(I don't mean to offend anyone with this comment!)

I am never going to a hospital again.

This was... not what I was expecting to say the least.

Pharmacist wouldn't ask. They would just assume that it was for a yak.


Completely replaced? No, absolutely not.

Using both paper and computer records would be quite better.
Possibly more complicated but much better still.



Better for whom? Definitely not for the patient that wants his medical history accurate, not falsified and easily transferable...

Using tablets/laptops/phones/whatever is not only for taking notes. Medical systems are used to catch mistakes, such as the one Redheart did in the story. If Redheart had used a tablet to enter the dosage, she would have got an immediate warning after typing 50 mg instead of 5, and Lyra would probably be alive.

This is not a fantastic scenario, but a real-world deal where thousands of lives could be saved every year if only all the records were digitized. And that's just for starters.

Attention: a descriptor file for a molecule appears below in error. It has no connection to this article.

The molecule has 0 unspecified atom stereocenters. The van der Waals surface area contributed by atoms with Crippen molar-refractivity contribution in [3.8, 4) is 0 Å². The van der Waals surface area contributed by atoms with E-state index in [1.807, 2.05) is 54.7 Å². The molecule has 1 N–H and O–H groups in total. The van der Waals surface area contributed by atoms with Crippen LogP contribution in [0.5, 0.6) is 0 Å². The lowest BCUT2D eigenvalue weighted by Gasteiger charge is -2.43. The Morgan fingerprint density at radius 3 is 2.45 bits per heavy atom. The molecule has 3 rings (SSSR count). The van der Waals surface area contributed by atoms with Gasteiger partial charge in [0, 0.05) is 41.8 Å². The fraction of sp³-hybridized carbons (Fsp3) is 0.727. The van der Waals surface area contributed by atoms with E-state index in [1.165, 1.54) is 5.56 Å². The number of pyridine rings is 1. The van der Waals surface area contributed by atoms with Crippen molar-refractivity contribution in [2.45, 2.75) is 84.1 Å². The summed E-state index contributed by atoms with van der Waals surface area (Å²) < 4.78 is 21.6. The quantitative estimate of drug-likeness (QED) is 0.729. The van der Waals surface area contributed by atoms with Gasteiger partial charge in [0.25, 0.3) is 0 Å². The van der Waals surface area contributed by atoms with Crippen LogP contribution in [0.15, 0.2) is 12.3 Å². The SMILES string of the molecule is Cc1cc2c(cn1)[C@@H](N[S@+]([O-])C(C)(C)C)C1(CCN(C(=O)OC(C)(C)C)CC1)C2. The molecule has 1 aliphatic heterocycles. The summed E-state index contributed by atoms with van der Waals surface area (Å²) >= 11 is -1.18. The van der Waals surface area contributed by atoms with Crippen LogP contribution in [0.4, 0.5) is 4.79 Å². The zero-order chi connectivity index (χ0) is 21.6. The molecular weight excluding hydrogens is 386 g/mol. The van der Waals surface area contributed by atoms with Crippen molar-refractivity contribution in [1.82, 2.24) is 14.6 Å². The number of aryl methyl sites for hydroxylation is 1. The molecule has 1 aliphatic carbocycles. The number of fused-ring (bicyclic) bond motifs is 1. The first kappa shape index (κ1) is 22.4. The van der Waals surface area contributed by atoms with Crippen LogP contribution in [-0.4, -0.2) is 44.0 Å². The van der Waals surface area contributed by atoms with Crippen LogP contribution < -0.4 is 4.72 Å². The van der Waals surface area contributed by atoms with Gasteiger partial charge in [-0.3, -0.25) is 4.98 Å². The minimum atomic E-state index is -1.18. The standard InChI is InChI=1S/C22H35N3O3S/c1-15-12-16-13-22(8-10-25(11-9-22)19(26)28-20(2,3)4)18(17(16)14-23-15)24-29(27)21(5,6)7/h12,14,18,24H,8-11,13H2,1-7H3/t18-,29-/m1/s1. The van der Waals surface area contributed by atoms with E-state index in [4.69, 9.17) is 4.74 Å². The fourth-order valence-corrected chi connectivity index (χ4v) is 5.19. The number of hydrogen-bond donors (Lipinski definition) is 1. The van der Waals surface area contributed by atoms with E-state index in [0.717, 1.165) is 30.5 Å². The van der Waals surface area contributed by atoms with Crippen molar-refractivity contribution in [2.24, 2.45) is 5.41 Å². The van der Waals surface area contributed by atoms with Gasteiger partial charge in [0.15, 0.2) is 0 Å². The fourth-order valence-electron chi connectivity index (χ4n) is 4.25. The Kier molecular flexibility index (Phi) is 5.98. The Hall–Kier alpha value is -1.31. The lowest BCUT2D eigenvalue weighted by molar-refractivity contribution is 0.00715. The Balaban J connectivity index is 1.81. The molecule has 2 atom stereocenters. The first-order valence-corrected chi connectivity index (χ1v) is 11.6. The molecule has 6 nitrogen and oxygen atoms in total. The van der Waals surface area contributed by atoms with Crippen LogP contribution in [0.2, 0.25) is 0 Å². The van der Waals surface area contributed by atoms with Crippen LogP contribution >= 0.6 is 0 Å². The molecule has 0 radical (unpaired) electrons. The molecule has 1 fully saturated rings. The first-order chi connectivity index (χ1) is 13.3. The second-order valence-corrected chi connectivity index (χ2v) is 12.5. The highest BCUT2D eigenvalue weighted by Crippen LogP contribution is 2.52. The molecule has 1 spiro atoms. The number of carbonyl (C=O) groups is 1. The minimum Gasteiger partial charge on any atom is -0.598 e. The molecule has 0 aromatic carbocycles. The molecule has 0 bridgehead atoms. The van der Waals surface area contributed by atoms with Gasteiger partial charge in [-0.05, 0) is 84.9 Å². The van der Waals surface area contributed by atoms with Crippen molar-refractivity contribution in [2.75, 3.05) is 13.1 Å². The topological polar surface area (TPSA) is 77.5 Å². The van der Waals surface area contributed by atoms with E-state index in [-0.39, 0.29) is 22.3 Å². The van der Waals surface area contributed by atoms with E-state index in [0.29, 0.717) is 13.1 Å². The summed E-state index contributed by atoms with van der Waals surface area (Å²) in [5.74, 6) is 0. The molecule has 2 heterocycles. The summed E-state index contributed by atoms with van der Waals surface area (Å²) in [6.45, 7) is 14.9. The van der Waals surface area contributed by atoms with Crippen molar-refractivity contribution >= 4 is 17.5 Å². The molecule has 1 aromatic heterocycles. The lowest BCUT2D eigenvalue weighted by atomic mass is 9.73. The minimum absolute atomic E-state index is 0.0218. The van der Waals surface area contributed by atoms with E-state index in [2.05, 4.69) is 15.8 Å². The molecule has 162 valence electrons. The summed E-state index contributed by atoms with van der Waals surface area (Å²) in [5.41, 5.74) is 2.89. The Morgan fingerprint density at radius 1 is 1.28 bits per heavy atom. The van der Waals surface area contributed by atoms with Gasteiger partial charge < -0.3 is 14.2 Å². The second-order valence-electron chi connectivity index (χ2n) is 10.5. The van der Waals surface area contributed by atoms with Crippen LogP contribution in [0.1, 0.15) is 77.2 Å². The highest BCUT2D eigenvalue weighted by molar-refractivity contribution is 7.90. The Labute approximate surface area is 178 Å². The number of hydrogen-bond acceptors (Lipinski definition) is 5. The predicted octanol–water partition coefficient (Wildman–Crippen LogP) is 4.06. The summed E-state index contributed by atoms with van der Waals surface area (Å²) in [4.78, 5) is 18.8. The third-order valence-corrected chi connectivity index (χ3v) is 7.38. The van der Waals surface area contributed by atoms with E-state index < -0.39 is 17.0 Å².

That's actually not the case. Wired has an excellent 5 part article on how electronic systems and small human errors led to a massive overdose that would have been caught if the system was human-only. Which is not to say that these systems need to be banned, but simply that assuming everything will work perfectly once it's computerized is quite wrong. The first part of the article is titled "How Technology Led a Hospital To Give a Patient 38 Times His Dosage", and I really recommend giving it a read.



... *sigh* yes, if software is crappy, mistakes will happen, as with everything. But you know what the difference is? When the error is found and fixed, it won't happen again. On the other hand, human errors will ALWAYS happen no matter the training and experience because we're not machines.